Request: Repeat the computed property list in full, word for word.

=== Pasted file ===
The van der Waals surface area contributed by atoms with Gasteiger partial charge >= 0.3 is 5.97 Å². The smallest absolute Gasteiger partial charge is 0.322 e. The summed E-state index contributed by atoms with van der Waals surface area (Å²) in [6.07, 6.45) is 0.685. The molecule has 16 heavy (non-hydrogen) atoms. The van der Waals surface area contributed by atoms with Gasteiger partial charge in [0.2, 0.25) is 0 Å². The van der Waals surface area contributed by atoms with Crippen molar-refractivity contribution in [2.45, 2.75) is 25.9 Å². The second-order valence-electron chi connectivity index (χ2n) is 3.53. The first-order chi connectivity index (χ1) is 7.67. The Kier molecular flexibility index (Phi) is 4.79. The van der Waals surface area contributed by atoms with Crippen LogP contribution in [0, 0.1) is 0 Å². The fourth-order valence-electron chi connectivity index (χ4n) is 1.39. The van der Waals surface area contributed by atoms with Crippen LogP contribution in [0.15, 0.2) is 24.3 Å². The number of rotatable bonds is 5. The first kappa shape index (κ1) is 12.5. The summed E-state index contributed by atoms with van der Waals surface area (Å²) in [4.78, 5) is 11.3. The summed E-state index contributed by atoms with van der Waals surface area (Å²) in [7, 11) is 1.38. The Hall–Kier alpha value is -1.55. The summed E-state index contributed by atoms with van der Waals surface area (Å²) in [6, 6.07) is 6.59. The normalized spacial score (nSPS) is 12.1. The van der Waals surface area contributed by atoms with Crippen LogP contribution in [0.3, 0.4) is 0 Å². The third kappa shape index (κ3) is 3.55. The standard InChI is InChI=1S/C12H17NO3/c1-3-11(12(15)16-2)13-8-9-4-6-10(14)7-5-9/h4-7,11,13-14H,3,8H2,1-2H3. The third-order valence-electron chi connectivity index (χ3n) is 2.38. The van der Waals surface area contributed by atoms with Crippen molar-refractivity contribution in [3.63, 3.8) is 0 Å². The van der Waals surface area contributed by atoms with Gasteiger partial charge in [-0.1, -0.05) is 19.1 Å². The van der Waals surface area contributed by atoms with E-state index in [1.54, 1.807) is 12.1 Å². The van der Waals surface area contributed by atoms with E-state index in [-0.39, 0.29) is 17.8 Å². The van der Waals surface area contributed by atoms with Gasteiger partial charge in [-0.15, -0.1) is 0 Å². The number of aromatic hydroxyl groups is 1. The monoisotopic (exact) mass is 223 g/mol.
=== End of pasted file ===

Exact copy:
The van der Waals surface area contributed by atoms with Gasteiger partial charge >= 0.3 is 5.97 Å². The smallest absolute Gasteiger partial charge is 0.322 e. The summed E-state index contributed by atoms with van der Waals surface area (Å²) in [6.07, 6.45) is 0.685. The molecule has 16 heavy (non-hydrogen) atoms. The van der Waals surface area contributed by atoms with Gasteiger partial charge in [0.2, 0.25) is 0 Å². The van der Waals surface area contributed by atoms with Crippen molar-refractivity contribution in [2.45, 2.75) is 25.9 Å². The second-order valence-electron chi connectivity index (χ2n) is 3.53. The first-order chi connectivity index (χ1) is 7.67. The Kier molecular flexibility index (Phi) is 4.79. The van der Waals surface area contributed by atoms with Crippen LogP contribution in [0, 0.1) is 0 Å². The fourth-order valence-electron chi connectivity index (χ4n) is 1.39. The van der Waals surface area contributed by atoms with Crippen LogP contribution in [0.15, 0.2) is 24.3 Å². The number of rotatable bonds is 5. The first kappa shape index (κ1) is 12.5. The summed E-state index contributed by atoms with van der Waals surface area (Å²) in [4.78, 5) is 11.3. The summed E-state index contributed by atoms with van der Waals surface area (Å²) in [7, 11) is 1.38. The Hall–Kier alpha value is -1.55. The summed E-state index contributed by atoms with van der Waals surface area (Å²) in [6, 6.07) is 6.59. The normalized spacial score (nSPS) is 12.1. The van der Waals surface area contributed by atoms with Crippen LogP contribution in [0.3, 0.4) is 0 Å². The third kappa shape index (κ3) is 3.55. The standard InChI is InChI=1S/C12H17NO3/c1-3-11(12(15)16-2)13-8-9-4-6-10(14)7-5-9/h4-7,11,13-14H,3,8H2,1-2H3. The third-order valence-electron chi connectivity index (χ3n) is 2.38. The van der Waals surface area contributed by atoms with Crippen molar-refractivity contribution in [3.63, 3.8) is 0 Å². The van der Waals surface area contributed by atoms with Gasteiger partial charge in [-0.1, -0.05) is 19.1 Å². The van der Waals surface area contributed by atoms with E-state index in [1.54, 1.807) is 12.1 Å². The van der Waals surface area contributed by atoms with E-state index in [-0.39, 0.29) is 17.8 Å². The van der Waals surface area contributed by atoms with Gasteiger partial charge in [-0.15, -0.1) is 0 Å². The number of aromatic hydroxyl groups is 1. The monoisotopic (exact) mass is 223 g/mol.